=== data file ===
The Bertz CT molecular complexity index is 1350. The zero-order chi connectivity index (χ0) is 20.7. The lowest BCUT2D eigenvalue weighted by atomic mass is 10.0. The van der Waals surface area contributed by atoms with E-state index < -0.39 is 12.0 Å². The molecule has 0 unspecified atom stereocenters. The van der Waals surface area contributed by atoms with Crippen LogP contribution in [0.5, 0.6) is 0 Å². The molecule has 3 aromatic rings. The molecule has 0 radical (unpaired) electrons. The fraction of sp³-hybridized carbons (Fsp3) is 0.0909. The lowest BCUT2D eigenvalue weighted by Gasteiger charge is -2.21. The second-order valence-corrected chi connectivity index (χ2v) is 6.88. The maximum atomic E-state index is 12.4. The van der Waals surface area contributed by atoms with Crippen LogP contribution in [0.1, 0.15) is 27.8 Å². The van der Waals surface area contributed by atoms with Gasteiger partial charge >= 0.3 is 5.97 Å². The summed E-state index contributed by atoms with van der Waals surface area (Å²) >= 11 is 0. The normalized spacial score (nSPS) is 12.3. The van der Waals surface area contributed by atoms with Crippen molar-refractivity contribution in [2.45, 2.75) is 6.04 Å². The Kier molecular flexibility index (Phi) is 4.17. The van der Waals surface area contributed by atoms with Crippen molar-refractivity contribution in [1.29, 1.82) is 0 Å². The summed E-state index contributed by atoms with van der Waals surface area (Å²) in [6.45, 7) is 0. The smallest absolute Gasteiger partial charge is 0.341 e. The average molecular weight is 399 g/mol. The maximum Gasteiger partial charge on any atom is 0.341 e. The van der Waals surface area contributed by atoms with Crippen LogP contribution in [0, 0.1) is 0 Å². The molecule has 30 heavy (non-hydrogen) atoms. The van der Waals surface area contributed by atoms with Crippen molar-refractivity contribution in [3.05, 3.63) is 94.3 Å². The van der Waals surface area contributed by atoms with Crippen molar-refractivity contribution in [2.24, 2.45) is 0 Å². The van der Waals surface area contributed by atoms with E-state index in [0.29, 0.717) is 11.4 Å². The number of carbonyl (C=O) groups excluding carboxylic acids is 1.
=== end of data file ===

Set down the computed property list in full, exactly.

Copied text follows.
The Bertz CT molecular complexity index is 1350. The zero-order chi connectivity index (χ0) is 20.7. The lowest BCUT2D eigenvalue weighted by atomic mass is 10.0. The van der Waals surface area contributed by atoms with E-state index < -0.39 is 12.0 Å². The molecule has 0 unspecified atom stereocenters. The van der Waals surface area contributed by atoms with Crippen LogP contribution in [0.5, 0.6) is 0 Å². The molecule has 3 aromatic rings. The molecule has 0 radical (unpaired) electrons. The fraction of sp³-hybridized carbons (Fsp3) is 0.0909. The lowest BCUT2D eigenvalue weighted by Gasteiger charge is -2.21. The second-order valence-corrected chi connectivity index (χ2v) is 6.88. The maximum atomic E-state index is 12.4. The van der Waals surface area contributed by atoms with Crippen LogP contribution in [0.1, 0.15) is 27.8 Å². The van der Waals surface area contributed by atoms with Gasteiger partial charge >= 0.3 is 5.97 Å². The summed E-state index contributed by atoms with van der Waals surface area (Å²) >= 11 is 0. The normalized spacial score (nSPS) is 12.3. The van der Waals surface area contributed by atoms with Crippen molar-refractivity contribution in [2.45, 2.75) is 6.04 Å². The Kier molecular flexibility index (Phi) is 4.17. The van der Waals surface area contributed by atoms with Crippen molar-refractivity contribution in [1.29, 1.82) is 0 Å². The summed E-state index contributed by atoms with van der Waals surface area (Å²) in [6.45, 7) is 0. The smallest absolute Gasteiger partial charge is 0.341 e. The average molecular weight is 399 g/mol. The maximum Gasteiger partial charge on any atom is 0.341 e. The van der Waals surface area contributed by atoms with Crippen LogP contribution in [0, 0.1) is 0 Å². The molecule has 30 heavy (non-hydrogen) atoms. The van der Waals surface area contributed by atoms with Crippen molar-refractivity contribution in [3.05, 3.63) is 94.3 Å². The van der Waals surface area contributed by atoms with Crippen molar-refractivity contribution in [2.24, 2.45) is 0 Å². The van der Waals surface area contributed by atoms with E-state index in [0.29, 0.717) is 11.4 Å². The number of carbonyl (C=O) groups excluding carboxylic acids is 1.